With Sun's Project Janus, a mix of Linux and Solaris applications will be able to run on the Solaris 10 operating system.
SAN FRANCISCOSun Microsystems Inc. will be adding Linux application compatibility to its forthcoming Solaris 10 operating system with its new Project Janus.
With Janus, administrators can create environments for running a range of Linux applications at near-native speeds on Solaris 10 running on x86 architectures. "With Project Janus, any company with a mix of Linux and Solaris applications can run them side by side on the same platform with the assurance that the underlying Solaris infrastructure will be stable and secure," Dr. Berny Goodheart, engineering project lead for Project Janus, said in a statement.
Click here to read eWEEKs interview with Suns Jonathan Schwartz on the companys open-source Solaris plans.
Sun claims that this is a new approach to running Linux with other operating systems, since it operates at the kernel level. However, this approach is reminiscent of The SCO Group Inc.s
old LKP (Linux Kernel Personality) for OpenServer and UnixWare, which allowed users of those Unix platforms to run Linux applications.
On the operating system level, Janus will operate as an optional kernel service of Solaris. Project Janus is designed for compliance with the Linux Standard Base specification. In particular, Janus is designed for 100 percent compatibility with Red Hat Enterprise Linux 3. The technology will include installation tools to easily activate the feature of the Solaris 10 OS.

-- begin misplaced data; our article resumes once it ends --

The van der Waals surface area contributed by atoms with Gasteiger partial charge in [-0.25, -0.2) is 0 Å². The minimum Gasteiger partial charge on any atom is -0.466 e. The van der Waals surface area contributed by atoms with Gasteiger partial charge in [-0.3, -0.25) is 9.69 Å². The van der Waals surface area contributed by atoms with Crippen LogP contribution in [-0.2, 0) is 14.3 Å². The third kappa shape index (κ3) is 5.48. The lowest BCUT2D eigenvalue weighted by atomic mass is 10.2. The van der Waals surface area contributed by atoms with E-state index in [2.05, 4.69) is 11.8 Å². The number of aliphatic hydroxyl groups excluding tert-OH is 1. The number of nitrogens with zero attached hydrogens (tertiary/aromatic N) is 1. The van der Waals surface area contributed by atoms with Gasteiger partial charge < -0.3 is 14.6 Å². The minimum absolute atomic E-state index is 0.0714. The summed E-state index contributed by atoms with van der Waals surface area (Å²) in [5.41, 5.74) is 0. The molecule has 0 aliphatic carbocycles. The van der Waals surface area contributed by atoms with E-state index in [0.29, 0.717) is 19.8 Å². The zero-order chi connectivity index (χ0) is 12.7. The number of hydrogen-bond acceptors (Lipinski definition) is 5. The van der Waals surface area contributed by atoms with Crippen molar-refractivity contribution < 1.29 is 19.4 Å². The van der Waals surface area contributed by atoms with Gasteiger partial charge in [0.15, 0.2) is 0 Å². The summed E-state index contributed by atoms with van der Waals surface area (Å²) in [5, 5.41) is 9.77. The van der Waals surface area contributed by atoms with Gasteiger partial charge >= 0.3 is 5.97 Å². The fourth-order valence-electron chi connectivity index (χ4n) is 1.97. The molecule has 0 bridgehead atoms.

This new functionality is included in the Solaris 10 Operating System license price. The technology includes installation tools to easily activate the feature of the Solaris 10 OS.
Linux under Janus can run in Solaris 10 N1 Grid Containers. This is Suns new software partitioning technology thats used as both a virtual machine and as a way of shifting entire operating system and software stacks from machine to machine over a grid to produce a highly flexible and secure environment.
Sun executives said users will be able to safely run Solaris and Linux applications side by side in the same container or in separate containers that isolate the Solaris and Linux applications from each other and from system faults.
It is Suns contention that by using Project Janus and N1, companies will be able to lower administration and maintenance costs by reducing the number of managed systems. In addition, Janus increases server utilization because multiple Solaris and Linux workloads can run on the same system simultaneously.
"If you stop and look at it, IBM has been doing this kind of thing with AIX 5L, and [Hewlett-Packard Co.] has also offered similar capabilities in the last several versions of HP-UX," said Dan Kusnetzky, International Data Corp. vice president for system software research, That said, "I think this will be increasingly important as Linux starts taking over more low-end Unix jobs. This is a necessary step for Solaris to fit in the middle tier in a multiple operating system environment."
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